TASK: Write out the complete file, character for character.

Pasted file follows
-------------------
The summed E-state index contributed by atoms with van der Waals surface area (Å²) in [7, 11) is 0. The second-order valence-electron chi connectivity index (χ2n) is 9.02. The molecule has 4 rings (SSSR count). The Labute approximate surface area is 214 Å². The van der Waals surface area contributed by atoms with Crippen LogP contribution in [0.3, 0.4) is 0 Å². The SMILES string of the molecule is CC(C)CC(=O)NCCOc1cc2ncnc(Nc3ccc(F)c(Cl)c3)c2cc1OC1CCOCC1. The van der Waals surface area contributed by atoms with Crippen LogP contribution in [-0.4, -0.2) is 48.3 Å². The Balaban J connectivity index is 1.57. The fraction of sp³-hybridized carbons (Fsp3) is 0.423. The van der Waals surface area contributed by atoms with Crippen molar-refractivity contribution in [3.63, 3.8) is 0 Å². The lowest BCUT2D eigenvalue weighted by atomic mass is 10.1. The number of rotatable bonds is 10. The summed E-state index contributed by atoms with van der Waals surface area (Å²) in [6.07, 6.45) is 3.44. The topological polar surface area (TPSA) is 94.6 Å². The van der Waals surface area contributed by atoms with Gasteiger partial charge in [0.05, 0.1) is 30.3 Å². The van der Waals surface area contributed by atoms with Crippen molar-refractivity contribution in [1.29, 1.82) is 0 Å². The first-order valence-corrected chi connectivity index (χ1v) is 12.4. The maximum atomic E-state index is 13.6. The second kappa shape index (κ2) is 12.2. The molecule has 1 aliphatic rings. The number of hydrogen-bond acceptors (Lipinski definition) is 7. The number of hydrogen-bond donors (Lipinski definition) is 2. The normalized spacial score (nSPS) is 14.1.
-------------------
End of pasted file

The summed E-state index contributed by atoms with van der Waals surface area (Å²) in [7, 11) is 0. The second-order valence-electron chi connectivity index (χ2n) is 9.02. The molecule has 4 rings (SSSR count). The Labute approximate surface area is 214 Å². The van der Waals surface area contributed by atoms with Crippen LogP contribution in [0.3, 0.4) is 0 Å². The SMILES string of the molecule is CC(C)CC(=O)NCCOc1cc2ncnc(Nc3ccc(F)c(Cl)c3)c2cc1OC1CCOCC1. The van der Waals surface area contributed by atoms with Crippen LogP contribution in [-0.4, -0.2) is 48.3 Å². The Balaban J connectivity index is 1.57. The fraction of sp³-hybridized carbons (Fsp3) is 0.423. The van der Waals surface area contributed by atoms with Crippen molar-refractivity contribution in [3.63, 3.8) is 0 Å². The lowest BCUT2D eigenvalue weighted by atomic mass is 10.1. The number of rotatable bonds is 10. The summed E-state index contributed by atoms with van der Waals surface area (Å²) in [6.07, 6.45) is 3.44. The topological polar surface area (TPSA) is 94.6 Å². The van der Waals surface area contributed by atoms with Gasteiger partial charge in [0.05, 0.1) is 30.3 Å². The van der Waals surface area contributed by atoms with Crippen molar-refractivity contribution in [1.29, 1.82) is 0 Å². The first-order valence-corrected chi connectivity index (χ1v) is 12.4. The maximum atomic E-state index is 13.6. The second kappa shape index (κ2) is 12.2. The molecule has 1 aliphatic rings. The number of hydrogen-bond acceptors (Lipinski definition) is 7. The number of hydrogen-bond donors (Lipinski definition) is 2. The normalized spacial score (nSPS) is 14.1.